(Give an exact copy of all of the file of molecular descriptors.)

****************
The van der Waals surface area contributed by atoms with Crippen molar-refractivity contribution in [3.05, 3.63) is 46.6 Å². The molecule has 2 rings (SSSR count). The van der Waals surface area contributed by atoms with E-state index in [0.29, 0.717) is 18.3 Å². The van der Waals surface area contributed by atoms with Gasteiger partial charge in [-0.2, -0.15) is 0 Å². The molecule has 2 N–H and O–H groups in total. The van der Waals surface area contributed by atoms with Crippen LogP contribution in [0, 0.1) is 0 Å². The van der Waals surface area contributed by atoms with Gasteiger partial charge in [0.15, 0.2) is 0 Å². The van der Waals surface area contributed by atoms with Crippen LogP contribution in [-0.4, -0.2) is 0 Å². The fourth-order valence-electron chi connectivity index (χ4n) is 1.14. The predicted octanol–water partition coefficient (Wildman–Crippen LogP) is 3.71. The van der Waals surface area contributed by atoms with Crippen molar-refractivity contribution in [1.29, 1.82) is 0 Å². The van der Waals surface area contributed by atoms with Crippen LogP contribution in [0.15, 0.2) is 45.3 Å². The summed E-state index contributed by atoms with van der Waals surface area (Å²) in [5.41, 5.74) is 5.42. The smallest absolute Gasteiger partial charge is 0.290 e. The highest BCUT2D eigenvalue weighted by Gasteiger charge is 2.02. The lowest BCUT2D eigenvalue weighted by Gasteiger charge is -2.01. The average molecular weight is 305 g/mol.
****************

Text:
The van der Waals surface area contributed by atoms with Crippen molar-refractivity contribution in [3.05, 3.63) is 46.6 Å². The molecule has 2 rings (SSSR count). The van der Waals surface area contributed by atoms with E-state index in [0.29, 0.717) is 18.3 Å². The van der Waals surface area contributed by atoms with Gasteiger partial charge in [-0.2, -0.15) is 0 Å². The molecule has 2 N–H and O–H groups in total. The van der Waals surface area contributed by atoms with Crippen LogP contribution in [0, 0.1) is 0 Å². The van der Waals surface area contributed by atoms with Gasteiger partial charge in [0.15, 0.2) is 0 Å². The van der Waals surface area contributed by atoms with Crippen LogP contribution in [-0.4, -0.2) is 0 Å². The fourth-order valence-electron chi connectivity index (χ4n) is 1.14. The predicted octanol–water partition coefficient (Wildman–Crippen LogP) is 3.71. The van der Waals surface area contributed by atoms with Crippen molar-refractivity contribution in [1.29, 1.82) is 0 Å². The van der Waals surface area contributed by atoms with Crippen LogP contribution in [0.15, 0.2) is 45.3 Å². The summed E-state index contributed by atoms with van der Waals surface area (Å²) in [5.41, 5.74) is 5.42. The smallest absolute Gasteiger partial charge is 0.290 e. The highest BCUT2D eigenvalue weighted by Gasteiger charge is 2.02. The lowest BCUT2D eigenvalue weighted by Gasteiger charge is -2.01. The average molecular weight is 305 g/mol.